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Dilapidations on residential conversions


Can landlords recover any loss at lease expiry on change of use from offices to flats? What is the dilapidations position in the context of residential conversions?

Residential conversions

Since 30 May 2013, when the government widened the scope of permitted development rights ("PDR"), an option for landlords at the end of an office lease has been conversion from use class B1(a) (offices) to C3 (dwellinghouse). This may represent the most attractive option in some secondary or tertiary locations with little demand for office buildings.

When negotiating dilapidations in such buildings, outgoing tenants commonly assert that the buildings are as valuable out of repair as in, since their highest open-market value will be achieved by conversion to housing. The tenant’s position is that, with no diminution in value, the landlord has suffered no loss pursuant to section 18(1) of the Landlord and Tenant Act 1927 and that any repairs that were to be carried out would be superseded by the conversion. Is this correct?

The diminution of value argument

The position is not new. In Ultraworth Ltd v General Accident Fire & Life Assurance Corp [2000] EWHC 172 (TCC); [2000] 2 EGLR 115 it was considered by the Technology and Construction Court in relation to an office block in New Barnet with planning permission for residential conversion. The court found that the value of the reversion was not affected by the disrepair and awarded no damages for this.

A landlord may assert that it intends to retain the existing use when the lease expires in the hope of establishing a greater diminution than if the building is converted and the use changed.

This will not have any effect if there is a better market for conversion to residential than for offices; the market value will be calculated by reference to a hypothetical willing seller in the open market, regardless of the landlord’s actual intentions.

If a landlord intends to utilise PDR by demolishing and rebuilding or by carrying out structural alterations, no damages may be awarded for dilapidations because of section 18(1). If an owner or developer is retaining parts of a building within its conversion, what, if anything, can be recovered for dilapidations?

The position is set out in Latimer v Carney [2006] EWCA Civ 1417; [2006] 3 EGLR, where the judge commented that a landlord would have to show that specific repairs would survive refurbishment to be entitled to be able to claim in respect of them.

The landlord’s loss if it carries out the work is the cost of the method of repair that a reasonable, practical surveyor would choose. Where there is more than one option, the tenant, as covenanter, is entitled to choose the cheapest. Diminution in value is likely to be calculated by reference to the cost of these repairs.

In such a case it is necessary to identify those aspects of disrepair for which a tenant is liable and which would also need to be remedied for conversion to residential. Commonly these will include repair to the exterior of a building and sometimes core elements such as lifts and lift shafts.

In Latimer v Carney [2006] EWCA Civ 1417 the judge commented that a landlord would have to show that specific repairs would survive refurbishment to be entitled to be able to claim in respect of them.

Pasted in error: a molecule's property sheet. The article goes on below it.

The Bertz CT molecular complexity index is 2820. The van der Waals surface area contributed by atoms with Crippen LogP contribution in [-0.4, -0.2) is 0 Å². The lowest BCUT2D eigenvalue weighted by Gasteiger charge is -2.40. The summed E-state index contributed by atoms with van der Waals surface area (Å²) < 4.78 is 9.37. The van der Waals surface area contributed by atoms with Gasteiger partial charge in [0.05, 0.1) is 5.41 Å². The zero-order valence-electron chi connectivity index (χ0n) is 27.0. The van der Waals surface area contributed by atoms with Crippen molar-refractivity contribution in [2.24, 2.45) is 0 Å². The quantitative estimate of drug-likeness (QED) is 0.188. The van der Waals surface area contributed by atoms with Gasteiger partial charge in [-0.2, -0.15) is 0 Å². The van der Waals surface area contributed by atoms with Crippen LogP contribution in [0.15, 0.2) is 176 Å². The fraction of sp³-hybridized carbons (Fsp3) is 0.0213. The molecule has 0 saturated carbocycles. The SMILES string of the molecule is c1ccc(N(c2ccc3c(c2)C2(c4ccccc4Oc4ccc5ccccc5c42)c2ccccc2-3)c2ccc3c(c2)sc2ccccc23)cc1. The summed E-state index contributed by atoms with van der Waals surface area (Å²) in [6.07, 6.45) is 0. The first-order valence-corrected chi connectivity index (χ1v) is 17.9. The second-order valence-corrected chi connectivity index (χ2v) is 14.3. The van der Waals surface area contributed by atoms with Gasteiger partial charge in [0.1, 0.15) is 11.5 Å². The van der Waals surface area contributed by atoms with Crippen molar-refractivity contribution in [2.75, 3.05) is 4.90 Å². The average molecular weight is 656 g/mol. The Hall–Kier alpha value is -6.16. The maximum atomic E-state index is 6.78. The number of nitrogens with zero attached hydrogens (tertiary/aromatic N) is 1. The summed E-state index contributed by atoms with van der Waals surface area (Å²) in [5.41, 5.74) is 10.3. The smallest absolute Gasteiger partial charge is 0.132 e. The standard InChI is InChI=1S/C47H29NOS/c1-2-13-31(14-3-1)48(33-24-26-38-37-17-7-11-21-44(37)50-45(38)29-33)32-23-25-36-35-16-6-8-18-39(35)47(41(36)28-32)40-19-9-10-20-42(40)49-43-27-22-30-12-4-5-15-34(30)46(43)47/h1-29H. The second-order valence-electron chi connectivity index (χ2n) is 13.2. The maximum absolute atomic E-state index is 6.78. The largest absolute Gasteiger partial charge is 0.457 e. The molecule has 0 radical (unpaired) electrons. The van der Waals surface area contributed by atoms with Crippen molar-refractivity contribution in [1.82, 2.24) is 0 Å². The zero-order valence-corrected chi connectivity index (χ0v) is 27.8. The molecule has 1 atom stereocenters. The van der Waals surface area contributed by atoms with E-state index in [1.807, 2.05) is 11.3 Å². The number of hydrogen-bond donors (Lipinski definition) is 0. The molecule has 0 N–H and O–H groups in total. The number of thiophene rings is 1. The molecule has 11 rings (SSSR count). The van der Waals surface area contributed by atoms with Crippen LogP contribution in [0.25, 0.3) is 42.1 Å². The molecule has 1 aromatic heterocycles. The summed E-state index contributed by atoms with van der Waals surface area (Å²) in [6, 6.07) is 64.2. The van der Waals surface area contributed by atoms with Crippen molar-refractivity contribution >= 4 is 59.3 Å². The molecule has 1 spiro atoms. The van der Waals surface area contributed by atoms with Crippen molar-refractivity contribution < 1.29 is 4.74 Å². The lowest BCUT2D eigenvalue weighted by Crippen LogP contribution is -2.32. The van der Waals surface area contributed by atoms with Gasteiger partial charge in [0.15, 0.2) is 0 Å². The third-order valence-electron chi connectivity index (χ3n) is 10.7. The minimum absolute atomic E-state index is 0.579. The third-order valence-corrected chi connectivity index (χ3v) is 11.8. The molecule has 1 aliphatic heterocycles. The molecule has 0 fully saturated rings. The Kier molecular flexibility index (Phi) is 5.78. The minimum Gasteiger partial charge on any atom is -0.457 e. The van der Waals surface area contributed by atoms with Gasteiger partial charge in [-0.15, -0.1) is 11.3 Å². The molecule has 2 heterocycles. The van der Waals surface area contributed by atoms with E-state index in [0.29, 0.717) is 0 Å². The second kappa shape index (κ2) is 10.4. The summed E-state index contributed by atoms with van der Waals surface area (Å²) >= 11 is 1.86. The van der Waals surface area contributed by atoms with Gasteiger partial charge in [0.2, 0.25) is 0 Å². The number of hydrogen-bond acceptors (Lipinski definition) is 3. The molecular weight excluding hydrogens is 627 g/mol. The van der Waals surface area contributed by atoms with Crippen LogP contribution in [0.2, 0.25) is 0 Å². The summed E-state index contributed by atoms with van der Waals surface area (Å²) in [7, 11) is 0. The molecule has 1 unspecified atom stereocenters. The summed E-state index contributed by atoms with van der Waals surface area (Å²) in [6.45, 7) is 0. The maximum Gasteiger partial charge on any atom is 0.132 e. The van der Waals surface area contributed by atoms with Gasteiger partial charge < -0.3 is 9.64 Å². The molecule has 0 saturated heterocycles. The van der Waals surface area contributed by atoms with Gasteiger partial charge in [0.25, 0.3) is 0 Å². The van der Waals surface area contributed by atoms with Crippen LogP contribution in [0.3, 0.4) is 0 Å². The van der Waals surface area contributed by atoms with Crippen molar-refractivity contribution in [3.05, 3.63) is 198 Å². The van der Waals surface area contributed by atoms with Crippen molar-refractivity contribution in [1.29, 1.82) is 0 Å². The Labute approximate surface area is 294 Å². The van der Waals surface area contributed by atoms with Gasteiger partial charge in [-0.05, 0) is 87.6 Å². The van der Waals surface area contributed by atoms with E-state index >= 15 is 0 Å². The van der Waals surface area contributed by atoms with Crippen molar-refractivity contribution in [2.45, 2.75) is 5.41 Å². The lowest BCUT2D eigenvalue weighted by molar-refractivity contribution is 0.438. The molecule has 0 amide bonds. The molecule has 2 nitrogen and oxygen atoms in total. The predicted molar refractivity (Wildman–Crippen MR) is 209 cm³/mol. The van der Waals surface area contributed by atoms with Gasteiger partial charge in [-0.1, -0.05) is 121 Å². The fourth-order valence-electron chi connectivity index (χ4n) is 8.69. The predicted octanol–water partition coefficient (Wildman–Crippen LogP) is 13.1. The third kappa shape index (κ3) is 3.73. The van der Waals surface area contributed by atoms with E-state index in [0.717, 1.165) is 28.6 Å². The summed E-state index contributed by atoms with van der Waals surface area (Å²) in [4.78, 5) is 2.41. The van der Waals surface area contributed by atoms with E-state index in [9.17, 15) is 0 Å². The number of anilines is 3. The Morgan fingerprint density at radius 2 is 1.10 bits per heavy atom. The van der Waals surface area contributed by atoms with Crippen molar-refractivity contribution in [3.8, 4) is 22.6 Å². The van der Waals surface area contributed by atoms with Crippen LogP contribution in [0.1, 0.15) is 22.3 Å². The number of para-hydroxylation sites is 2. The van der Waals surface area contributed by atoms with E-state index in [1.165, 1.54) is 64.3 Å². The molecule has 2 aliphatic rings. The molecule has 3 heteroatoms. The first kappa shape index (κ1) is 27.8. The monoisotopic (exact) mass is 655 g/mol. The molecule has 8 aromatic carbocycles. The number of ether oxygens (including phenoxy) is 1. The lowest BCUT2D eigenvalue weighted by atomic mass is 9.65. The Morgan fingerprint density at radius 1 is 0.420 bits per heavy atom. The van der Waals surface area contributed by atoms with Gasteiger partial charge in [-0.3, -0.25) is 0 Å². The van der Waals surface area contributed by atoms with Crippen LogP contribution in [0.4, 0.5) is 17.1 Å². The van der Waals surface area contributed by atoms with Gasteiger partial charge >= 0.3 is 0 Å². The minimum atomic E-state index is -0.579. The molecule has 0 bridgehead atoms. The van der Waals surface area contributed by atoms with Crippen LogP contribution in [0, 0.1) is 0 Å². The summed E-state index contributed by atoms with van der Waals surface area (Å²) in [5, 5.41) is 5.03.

The supersession argument

In addition to asserting no diminution in value, tenants may deny that any loss has been caused because any repairs will be superseded by development works.

This would mean that the disrepair was not the effective cause of any loss. Although the tenant is in breach of covenant, the landlord has lost nothing from the tenant’s breach of covenant and can therefore recover nothing.

For items of repair, such works will be caught by both the section 18(1) cap and the supersession concept. For reinstatement and decoration, they may not be.

In an office building with numerous tenant partitions, part of the cost of conversion to residential will be for the removal of the partitions and associated alterations.

If a tenant covenants to reinstate office floors, it will be liable for the cost of removing partitions. This may also require replacement of carpeting and movement or replacement of air-conditioning units. These will be superseded in a conversion. Because of this, in the conversion of an office building, the recoverable cost of reinstatement may be lower than the full cost of reinstatement required by a lease or licence for alterations. As section 18(1) does not impose a cap on the cost of such non-repair items, the landlord is entitled to recover the reasonable cost of works for these.


Certain works may improve items for which the tenant is responsible. Recovery of any damages for these will depend on the wording of the repair covenants and the condition of the items.

Where repair is not possible without renewal or by using a modern, improved equivalent of the original item, a landlord may be able to treat renewal works as part of a tenant’s repairing obligation. For example, where a single-glazed window is in such a state of disrepair that the only economic remedy is replacement, the cost of a double-glazed replacement can be fully recoverable in a conversion.


Landlords can still recover damages for dilapidations when the best open-market value for an office building is for conversion to residential use. To identify how much may be recovered, they need to assess:

  • what repairs would survive conversion;

  • what decorative and reinstatement works will not be superseded; and

  • what items in the offices can properly be substituted with more modern items needed for housing.


This article was first published in the Estates Gazette on 2nd October 2017.

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